The CCP Can’t Take Credit for China’s Phenomenal Economic Growth – The Diplomat


On the eve of its centennial, the Chinese Communist Party (CCP) claims that its greatest achievement, the one that justifies its legitimacy above all others, is the miracle of economic development. The party takes credit for having brought wealth to hundreds of millions of Chinese people.

There is no dispute that the majority of Chinese now enjoy a level of prosperity unthinkable 30 years ago. The heavy lifting that built that success, however, has been done by the Chinese people themselves, not by the CCP, despite its attempts to steal the limelight.

As I told Isvestia earlier this month, “The people of China have developed in spite of, not thanks to the CCP. And it is important to remember that the role of the CCP in the development of the economy was not so much what it did, but what it did not do.”

“For example, having provided capital to large state-owned businesses controlled by the party itself, the [CCP] never created an orderly system of lending to small and family businesses (there are more than 90 million of them in the PRC), which made it dependent on risky methods of financing its entrepreneurial ambitions.”

Indeed, CNBC reported in 2019 that “roughly 80 percent” of those 90 million small businesses have no credit with a bank, citing information from China’s Tencent-backed WeBank.

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One can posit that the CCP’s greatest achievements in growing the economy lie in inverse proportion to the control it exerts over the citizens of China.  When the CCP relaxes its nearly obsessive desire to scrutinize and micromanage the lives of Chinese people, those ordinary people do extraordinary things. Even without normal or reliable sources of capital, private business has flourished.

The CCP did provide capital, however, for a certain class of enterprises: those that are controlled by the party itself.

State-owned, CCP-controled companies and corporations generally exist in key industries such as technology, energy, aerospace, pharmaceuticals, and others in which the CCP seeks global economic and strategic dominance.

For the small, individual family micro-entrepreneurs, however, capital typically comes from family, friends, and, early on, from resources kept hidden for years (when having such resources could lead to confiscation and arrest). To keep businesses going, funds come from profits and organic growth of the business itself, but also, unfortunately, from the black market loan sharks that are ubiquitous in China’s shadow economy.

Larger private businesses rely upon relationships with key CCP members in their region to encourage state-controlled banks to make loans to them. That sponsorship does not come without a price.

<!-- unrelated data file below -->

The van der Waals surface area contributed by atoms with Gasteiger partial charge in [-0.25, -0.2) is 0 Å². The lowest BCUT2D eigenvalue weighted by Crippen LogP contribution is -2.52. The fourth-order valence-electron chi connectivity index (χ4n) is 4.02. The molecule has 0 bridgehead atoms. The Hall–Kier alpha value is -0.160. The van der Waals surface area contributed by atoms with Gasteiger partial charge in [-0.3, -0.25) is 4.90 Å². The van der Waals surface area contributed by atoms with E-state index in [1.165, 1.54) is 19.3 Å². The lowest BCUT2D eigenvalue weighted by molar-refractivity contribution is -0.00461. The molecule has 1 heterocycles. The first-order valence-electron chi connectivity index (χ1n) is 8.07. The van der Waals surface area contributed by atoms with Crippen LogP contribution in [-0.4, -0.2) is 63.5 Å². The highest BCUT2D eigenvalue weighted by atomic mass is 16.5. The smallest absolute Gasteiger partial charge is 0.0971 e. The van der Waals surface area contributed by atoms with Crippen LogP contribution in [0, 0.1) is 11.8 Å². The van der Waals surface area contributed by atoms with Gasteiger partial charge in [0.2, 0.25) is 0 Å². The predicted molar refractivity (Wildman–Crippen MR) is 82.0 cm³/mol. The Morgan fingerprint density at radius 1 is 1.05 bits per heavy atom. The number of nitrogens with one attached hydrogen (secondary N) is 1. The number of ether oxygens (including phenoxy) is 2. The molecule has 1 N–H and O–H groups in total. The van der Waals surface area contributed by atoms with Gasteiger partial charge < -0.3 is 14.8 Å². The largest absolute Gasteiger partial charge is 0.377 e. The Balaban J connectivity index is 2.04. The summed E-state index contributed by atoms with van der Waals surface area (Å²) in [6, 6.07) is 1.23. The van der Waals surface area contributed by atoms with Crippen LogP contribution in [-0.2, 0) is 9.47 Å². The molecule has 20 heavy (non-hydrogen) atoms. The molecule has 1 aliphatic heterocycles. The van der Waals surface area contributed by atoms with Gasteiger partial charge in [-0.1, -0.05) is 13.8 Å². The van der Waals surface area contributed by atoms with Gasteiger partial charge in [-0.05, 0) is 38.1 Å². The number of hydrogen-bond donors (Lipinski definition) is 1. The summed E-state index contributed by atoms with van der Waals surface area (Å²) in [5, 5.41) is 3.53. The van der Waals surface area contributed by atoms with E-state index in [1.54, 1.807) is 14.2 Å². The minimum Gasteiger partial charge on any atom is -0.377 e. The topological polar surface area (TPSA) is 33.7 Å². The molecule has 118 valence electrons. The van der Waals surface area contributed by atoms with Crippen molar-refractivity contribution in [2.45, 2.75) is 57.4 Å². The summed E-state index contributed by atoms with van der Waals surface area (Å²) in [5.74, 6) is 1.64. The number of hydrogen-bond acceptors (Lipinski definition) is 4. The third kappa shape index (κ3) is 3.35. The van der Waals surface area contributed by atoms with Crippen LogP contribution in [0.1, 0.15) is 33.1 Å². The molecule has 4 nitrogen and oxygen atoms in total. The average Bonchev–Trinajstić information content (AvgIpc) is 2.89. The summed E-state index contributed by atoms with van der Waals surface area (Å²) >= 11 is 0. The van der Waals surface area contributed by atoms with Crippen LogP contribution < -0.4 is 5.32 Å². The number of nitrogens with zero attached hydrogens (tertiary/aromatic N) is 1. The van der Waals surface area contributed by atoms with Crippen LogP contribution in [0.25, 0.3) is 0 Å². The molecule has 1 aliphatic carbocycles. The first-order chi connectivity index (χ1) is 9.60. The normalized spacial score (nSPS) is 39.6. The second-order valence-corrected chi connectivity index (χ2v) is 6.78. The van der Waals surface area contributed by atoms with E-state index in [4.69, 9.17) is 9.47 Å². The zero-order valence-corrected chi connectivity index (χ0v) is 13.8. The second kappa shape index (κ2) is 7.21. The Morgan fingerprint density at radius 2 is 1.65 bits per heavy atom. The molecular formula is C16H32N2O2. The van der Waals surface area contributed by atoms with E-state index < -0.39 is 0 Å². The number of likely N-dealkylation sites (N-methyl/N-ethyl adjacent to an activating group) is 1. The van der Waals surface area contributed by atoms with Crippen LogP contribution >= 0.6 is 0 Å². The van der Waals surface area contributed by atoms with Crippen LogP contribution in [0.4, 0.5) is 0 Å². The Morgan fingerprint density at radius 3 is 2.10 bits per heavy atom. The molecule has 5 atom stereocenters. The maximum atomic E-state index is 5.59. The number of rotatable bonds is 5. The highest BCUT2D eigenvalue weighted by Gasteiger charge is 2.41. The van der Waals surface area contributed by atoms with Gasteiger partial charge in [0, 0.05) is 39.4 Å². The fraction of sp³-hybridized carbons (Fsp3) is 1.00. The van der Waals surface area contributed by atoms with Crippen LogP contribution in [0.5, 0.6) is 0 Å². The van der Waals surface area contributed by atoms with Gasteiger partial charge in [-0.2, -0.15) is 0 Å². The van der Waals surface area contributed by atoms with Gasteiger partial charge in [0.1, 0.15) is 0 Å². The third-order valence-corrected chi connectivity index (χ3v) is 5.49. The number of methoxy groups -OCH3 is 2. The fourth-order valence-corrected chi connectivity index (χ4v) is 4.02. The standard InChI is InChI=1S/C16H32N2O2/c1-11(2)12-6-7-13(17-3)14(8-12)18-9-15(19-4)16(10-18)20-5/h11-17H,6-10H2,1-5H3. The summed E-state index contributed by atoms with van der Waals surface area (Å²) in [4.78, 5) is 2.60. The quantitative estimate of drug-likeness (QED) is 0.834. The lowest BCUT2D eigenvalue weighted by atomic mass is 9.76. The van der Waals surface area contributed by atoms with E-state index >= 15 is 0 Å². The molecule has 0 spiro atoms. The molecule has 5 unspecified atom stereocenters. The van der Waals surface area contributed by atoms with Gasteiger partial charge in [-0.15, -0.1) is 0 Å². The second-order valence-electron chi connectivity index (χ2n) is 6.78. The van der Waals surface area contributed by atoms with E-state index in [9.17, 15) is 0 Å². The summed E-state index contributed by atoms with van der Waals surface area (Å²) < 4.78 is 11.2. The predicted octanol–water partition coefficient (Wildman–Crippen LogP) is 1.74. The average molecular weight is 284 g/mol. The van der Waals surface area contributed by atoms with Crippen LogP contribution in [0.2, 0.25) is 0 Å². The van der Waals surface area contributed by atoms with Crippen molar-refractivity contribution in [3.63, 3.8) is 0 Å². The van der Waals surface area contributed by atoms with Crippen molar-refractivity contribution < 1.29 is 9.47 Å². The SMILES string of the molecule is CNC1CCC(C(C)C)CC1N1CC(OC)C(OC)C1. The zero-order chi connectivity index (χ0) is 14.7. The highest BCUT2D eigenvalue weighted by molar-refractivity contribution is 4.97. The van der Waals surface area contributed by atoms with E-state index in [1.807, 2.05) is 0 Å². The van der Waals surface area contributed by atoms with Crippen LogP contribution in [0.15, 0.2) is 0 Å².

No one has put this analysis forward with more elegance and perspective than Dr. Rainer Zitelmann, a prolific economic and social sciences analyst and author. In a 2019 article in Forbes, Zitelmann referenced a World Economic Forum working paper that states that “China’s private sector…is now serving as the main driver of China’s economic growth. The combination of numbers 60/70/80/90 are frequently used to describe the private sector’s contribution to the Chinese economy: they contribute 60% of China’s GDP, and are responsible for 70% of innovation, 80% of urban employment and provide 90% of new jobs. Private wealth is also responsible for 70% of investment and 90% of exports.”

Even the All-China Federation of Industry and Commerce, a business group under the leadership of the Communist Party, admits the accuracy of the GDP and jobs percentages, according to Zitelmann. This isnNot bad for a sector largely kept out of normal financing channels.

Zitelmann pointed out that the idea of “state capitalism” – under which the CCP takes credit for having made China the second largest economy in the world – is not only misleading, but also absurd. We can go a step further and label it an oxymoron. Capitalism, as Zitelmann reminded us, “is based on the twin pillars of free market principles and private enterprise.”

Simply put, the “state,” which in China’s case is subordinate to the Chinese Communist Party, has no place in the equation. When it does take a seat at that table, non-capitalist principles associated with the power, politics, policy, and patronage of the CCP are introduced.

Anecdotally, for those who have lived in and observed the Chinese economic phenomenon of the last 30 years, it has been ironic to watch case after case in which CCP members themselves have attempted to get on the entrepreneurial ladder. One can speculate why so many have failed, but one reason that seems likely is the complete orientation, allegiance, and loyalty that the party requires of its members, a process that quashes the individual spirit and often leads to the atrophy of the ability to act independently.

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The CCP has never been adept at creating the conditions for economic development, except when it steps away; in fact, at many stages of the process over the last several decades, it has been an outright obstructionist. The foreign direct investment that has fought to be successful in China, and the self-sufficiency that the Chinese people have demonstrated in the face of extreme barriers to their success, undermine the party’s self-congratulations for its role in China’s economic growth.



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